As I settled into my new life I asked myself what I would do if I didn’t have to worry about roadblocks. But I couldn’t come up with a good answer. Life in college felt stagnant. A bunch of books by dead people, you know? There was nothing I cared enough about to stick to, so I put some goo on my hands, passed my commercial license test, and got a job as a big rig trucker. How’s that for motion?

It suited me. Do you ever see these big trucks get stuck around a tight corner and start this halting, back and forth dance to get around a light post? That was never me. I flowed like a nimble kayak down a river of traffic, glided over mountains and flat fields, jotting my thoughts down in notebooks at truck stops. I rubbed some of Mom’s goo over my skin and was impervious to the cat calls of the other truckers, hunched over their cups of coffee. Is your battery dead? I’d love to jump you…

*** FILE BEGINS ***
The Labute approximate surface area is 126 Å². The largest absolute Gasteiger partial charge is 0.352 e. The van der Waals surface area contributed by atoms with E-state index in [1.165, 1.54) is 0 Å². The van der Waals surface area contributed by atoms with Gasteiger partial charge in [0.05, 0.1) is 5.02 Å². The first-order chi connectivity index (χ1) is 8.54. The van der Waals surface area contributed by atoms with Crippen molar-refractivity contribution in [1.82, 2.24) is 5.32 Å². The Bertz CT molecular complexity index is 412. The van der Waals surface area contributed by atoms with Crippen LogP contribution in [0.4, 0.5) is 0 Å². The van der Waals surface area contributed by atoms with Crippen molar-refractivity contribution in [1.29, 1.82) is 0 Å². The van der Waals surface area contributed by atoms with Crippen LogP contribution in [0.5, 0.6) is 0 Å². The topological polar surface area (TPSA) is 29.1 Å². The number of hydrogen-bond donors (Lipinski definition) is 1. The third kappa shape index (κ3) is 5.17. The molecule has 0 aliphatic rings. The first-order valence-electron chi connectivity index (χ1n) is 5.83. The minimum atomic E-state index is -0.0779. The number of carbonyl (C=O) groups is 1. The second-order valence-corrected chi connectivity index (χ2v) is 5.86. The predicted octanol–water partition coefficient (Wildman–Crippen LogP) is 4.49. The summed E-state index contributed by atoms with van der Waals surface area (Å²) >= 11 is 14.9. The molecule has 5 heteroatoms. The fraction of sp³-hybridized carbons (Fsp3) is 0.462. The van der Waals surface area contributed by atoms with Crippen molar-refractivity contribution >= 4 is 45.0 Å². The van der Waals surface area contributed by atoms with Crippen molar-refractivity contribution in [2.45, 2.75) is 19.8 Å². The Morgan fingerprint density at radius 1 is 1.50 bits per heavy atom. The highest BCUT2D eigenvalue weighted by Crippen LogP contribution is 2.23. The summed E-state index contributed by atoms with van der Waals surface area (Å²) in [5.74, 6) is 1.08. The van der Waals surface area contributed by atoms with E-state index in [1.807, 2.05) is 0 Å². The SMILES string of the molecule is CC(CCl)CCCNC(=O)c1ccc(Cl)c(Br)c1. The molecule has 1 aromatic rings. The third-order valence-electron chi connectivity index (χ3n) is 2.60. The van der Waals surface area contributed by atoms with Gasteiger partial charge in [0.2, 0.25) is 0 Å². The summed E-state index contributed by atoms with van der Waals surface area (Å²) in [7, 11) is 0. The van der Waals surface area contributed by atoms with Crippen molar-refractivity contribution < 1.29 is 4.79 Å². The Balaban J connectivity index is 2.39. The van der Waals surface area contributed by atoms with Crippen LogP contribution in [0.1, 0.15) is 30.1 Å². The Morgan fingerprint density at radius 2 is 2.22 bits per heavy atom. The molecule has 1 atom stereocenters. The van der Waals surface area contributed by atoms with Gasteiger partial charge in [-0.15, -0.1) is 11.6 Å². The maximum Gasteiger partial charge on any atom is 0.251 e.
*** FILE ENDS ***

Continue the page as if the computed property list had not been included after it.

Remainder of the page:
Then I met a hitchhiker. It was his sign that stopped me. Wherever you’re going; any road could get me there. Every apostrophe and homonym in its rightful order. He even nailed the semicolon. I thought a guy with that command of grammar could tell a good story, and Helm did not disappoint me. At one of our rest stops I let him read through my notebook and he loved it, and suddenly I loved it and I wanted to keep going and write a whole book just for him. 

I put Mom’s goo on my fingers and ran them down his broad, smooth back and he stuck around. For the first time in a long time the world made sense. I’d have Helm take the helm of the truck while I sat in the passenger seat and scribbled.